Lover for a day 3

Source: Cannes Film Festival

‘Lover For A Day’

The entertainment and media industry is expected to economically underperform over the next few years, according to Amber Price of PricewaterhouseCoopers (PwC)

She was speaking on a panel at Black Night’s Estonian EU Presidency Conference on Monday (27 Nov) in Tallinn

The company’s Global Entertainment and Media Outlook (2017-2021) findings, announced earlier in June, project that the entertainment and media industry’s compound annual growth rate (CAGR) is expected to grow at 4.2% in the next five years, compared to the global GDP which is expected to rise to 5.6% by the end of the year.

In a separate panel within the conference, AudioVisual Observatory’s head of market information Gilles Fontaine also highlighted a downturn in the market, noting that research showed fewer Europeans going to the cinema or spending money on transactional video on demand purchases.

New Business Models

Despite the challenging statistics, Efe Cakarel, founder and CEO of MUBI, said the streaming site had found success by finding a gap in the market.

Comparing MUBI to Amazon or Netflix, Cakarel said its curated programme that offers subscribers 30 arthouse films for 30 days was unique enough to not only rapidly expand its subscriber base, but to also enable the company to invest in theatrical acquisitions such as The Happiest Day In The Life Of Olli Mäki and Philippe Garrel’s Lover For A Day (pictured) that premiered in Cannes.

“The big-scale guys can’t satisfy everyone,” said Cakarel. “Netflix will spend $7 billion on content this year. But I think how difficult it is to find a single film on their site. I end up watching episodes of Narcos again and again. So we can’t replace them, but we can complement them.”

He also talked up their transparent business model, which openly shares data with rights holders, along with producers and film studios (unlike Netflix, for example).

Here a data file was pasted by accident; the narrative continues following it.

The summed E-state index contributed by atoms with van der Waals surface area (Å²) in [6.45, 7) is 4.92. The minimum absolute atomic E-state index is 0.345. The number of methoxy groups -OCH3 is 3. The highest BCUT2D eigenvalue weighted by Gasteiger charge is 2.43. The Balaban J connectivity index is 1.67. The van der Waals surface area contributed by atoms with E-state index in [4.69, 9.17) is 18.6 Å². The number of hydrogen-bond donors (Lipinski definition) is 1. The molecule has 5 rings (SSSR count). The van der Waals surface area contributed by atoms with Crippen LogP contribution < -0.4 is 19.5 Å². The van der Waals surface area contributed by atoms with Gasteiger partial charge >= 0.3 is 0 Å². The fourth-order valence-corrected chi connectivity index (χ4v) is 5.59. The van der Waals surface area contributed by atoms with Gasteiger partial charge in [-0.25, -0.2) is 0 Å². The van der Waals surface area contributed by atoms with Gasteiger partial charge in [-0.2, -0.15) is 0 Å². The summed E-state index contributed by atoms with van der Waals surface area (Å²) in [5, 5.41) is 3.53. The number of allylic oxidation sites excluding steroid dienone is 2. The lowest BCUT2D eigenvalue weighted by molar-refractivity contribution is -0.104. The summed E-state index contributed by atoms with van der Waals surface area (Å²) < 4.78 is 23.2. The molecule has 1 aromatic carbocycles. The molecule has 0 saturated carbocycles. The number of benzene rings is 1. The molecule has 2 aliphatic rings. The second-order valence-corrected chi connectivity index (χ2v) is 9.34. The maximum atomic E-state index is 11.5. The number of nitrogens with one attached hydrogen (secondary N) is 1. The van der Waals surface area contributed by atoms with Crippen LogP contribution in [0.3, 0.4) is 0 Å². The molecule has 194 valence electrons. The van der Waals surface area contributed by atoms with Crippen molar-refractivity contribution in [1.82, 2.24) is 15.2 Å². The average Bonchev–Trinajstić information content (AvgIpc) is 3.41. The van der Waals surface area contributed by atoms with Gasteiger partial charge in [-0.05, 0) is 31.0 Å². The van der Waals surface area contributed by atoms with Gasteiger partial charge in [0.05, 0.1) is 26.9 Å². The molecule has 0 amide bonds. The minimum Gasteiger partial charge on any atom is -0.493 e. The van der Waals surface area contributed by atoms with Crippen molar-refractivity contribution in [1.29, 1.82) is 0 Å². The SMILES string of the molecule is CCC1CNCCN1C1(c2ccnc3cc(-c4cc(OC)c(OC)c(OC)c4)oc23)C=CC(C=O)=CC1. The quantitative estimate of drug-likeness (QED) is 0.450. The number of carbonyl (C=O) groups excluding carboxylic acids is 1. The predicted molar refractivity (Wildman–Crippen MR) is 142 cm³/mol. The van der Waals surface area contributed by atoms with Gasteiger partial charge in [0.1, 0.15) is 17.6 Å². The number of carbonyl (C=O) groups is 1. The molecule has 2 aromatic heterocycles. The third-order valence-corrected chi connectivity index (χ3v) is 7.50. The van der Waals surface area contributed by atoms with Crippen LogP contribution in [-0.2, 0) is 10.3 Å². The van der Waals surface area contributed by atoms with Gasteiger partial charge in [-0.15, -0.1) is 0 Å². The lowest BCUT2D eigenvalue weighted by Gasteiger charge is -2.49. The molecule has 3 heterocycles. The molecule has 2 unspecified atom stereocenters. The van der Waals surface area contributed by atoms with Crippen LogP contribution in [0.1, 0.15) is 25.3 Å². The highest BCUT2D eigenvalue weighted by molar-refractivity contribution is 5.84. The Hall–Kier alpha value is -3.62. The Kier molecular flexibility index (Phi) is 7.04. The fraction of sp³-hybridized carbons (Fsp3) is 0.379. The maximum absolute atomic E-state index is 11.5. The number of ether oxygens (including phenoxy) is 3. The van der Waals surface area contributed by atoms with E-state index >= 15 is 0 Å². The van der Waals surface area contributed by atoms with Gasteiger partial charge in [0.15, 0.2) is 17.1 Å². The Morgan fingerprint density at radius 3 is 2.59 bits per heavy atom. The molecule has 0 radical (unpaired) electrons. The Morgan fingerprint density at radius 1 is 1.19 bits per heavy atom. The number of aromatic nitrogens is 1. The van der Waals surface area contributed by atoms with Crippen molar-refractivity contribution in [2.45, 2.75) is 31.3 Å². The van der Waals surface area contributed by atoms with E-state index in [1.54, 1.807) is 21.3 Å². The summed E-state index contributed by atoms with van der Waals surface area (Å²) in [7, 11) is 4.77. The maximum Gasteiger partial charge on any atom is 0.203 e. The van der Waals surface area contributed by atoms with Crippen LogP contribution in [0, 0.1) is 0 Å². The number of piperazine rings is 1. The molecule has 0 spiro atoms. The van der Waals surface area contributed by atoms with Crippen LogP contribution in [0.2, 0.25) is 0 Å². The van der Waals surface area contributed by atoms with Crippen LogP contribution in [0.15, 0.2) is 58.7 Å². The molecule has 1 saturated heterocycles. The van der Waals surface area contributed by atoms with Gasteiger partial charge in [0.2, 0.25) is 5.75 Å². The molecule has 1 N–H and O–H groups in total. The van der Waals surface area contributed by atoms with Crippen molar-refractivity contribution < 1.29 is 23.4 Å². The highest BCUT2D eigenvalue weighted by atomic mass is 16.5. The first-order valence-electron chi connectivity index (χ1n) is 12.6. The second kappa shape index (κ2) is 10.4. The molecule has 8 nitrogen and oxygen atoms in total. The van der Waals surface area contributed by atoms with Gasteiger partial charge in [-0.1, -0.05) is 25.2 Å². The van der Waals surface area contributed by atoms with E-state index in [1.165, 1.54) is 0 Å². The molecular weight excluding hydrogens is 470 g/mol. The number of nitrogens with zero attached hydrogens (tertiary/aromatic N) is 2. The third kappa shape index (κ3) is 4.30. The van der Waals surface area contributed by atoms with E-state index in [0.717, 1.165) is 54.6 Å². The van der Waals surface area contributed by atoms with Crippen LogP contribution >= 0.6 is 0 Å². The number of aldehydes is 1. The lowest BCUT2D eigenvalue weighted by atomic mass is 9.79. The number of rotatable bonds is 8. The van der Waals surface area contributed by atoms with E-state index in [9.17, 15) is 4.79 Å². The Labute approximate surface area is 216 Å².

“Sharing data gets us closer to the producer and the companies we do deals with,” added Cakarel. “They are then more inclined to deals with us. Plus it’s important for us to share – it will help the eco-system, we will produce more relevant films globally.”

Cakarel also mentioned MUBI’s knowledgeable fanbase, who after the announcement of Cannes’ competition line-up suggested the most anticipated films would be The Square and The Killing of a Sacred Deer.

By closely following its subscribers’ word of mouth suggestions, Cakarel said they don’t need to rely on the standard acquisition process whereby they must attend screenings and meetings at the market before buying a film.

What’s Ahead

Eric Stein, founder of Impact Global Media, noted a shift in deal-making with streaming outlets now acquiring films globally rather than by individual territories.

Stein warned that Google and Apple’s moving into content will have a major impact on the industry, along with the emergence of platforms that group a collection of streaming sites on one channel.

“The business is fragmented. We are just starting this transition of consolidating platforms – we are looking at user interface and the accessing of content points. It will look something like consumers paying around $15 for a linear channel that will have Hulu, Netflix and Mubi and maybe another 15 channels.

Price concluded that tomorrow’s companies must be focused on getting to know their consumers, and making it a great end user experience which relies on analysis of data. She used Netflix as an example of using artificial intelligence to drive creativity and better understand what consumers wanted.